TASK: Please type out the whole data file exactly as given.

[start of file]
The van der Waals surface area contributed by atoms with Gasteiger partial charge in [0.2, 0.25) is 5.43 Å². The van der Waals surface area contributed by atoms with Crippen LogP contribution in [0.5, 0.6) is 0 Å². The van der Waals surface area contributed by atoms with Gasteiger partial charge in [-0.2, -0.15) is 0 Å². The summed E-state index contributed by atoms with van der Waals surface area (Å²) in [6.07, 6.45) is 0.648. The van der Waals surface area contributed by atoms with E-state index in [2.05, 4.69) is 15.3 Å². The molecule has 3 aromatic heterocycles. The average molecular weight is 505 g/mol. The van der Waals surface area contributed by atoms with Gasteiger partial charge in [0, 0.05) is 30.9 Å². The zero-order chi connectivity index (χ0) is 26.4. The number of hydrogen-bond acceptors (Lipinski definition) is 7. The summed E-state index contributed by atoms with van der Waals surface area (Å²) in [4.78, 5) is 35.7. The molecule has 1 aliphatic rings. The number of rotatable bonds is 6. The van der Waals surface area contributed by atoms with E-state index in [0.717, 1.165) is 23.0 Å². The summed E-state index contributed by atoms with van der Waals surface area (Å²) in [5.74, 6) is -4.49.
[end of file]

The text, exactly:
The van der Waals surface area contributed by atoms with Gasteiger partial charge in [0.2, 0.25) is 5.43 Å². The van der Waals surface area contributed by atoms with Crippen LogP contribution in [0.5, 0.6) is 0 Å². The van der Waals surface area contributed by atoms with Gasteiger partial charge in [-0.2, -0.15) is 0 Å². The summed E-state index contributed by atoms with van der Waals surface area (Å²) in [6.07, 6.45) is 0.648. The van der Waals surface area contributed by atoms with E-state index in [2.05, 4.69) is 15.3 Å². The molecule has 3 aromatic heterocycles. The average molecular weight is 505 g/mol. The van der Waals surface area contributed by atoms with Gasteiger partial charge in [0, 0.05) is 30.9 Å². The zero-order chi connectivity index (χ0) is 26.4. The number of hydrogen-bond acceptors (Lipinski definition) is 7. The summed E-state index contributed by atoms with van der Waals surface area (Å²) in [4.78, 5) is 35.7. The molecule has 1 aliphatic rings. The number of rotatable bonds is 6. The van der Waals surface area contributed by atoms with E-state index in [0.717, 1.165) is 23.0 Å². The summed E-state index contributed by atoms with van der Waals surface area (Å²) in [5.74, 6) is -4.49.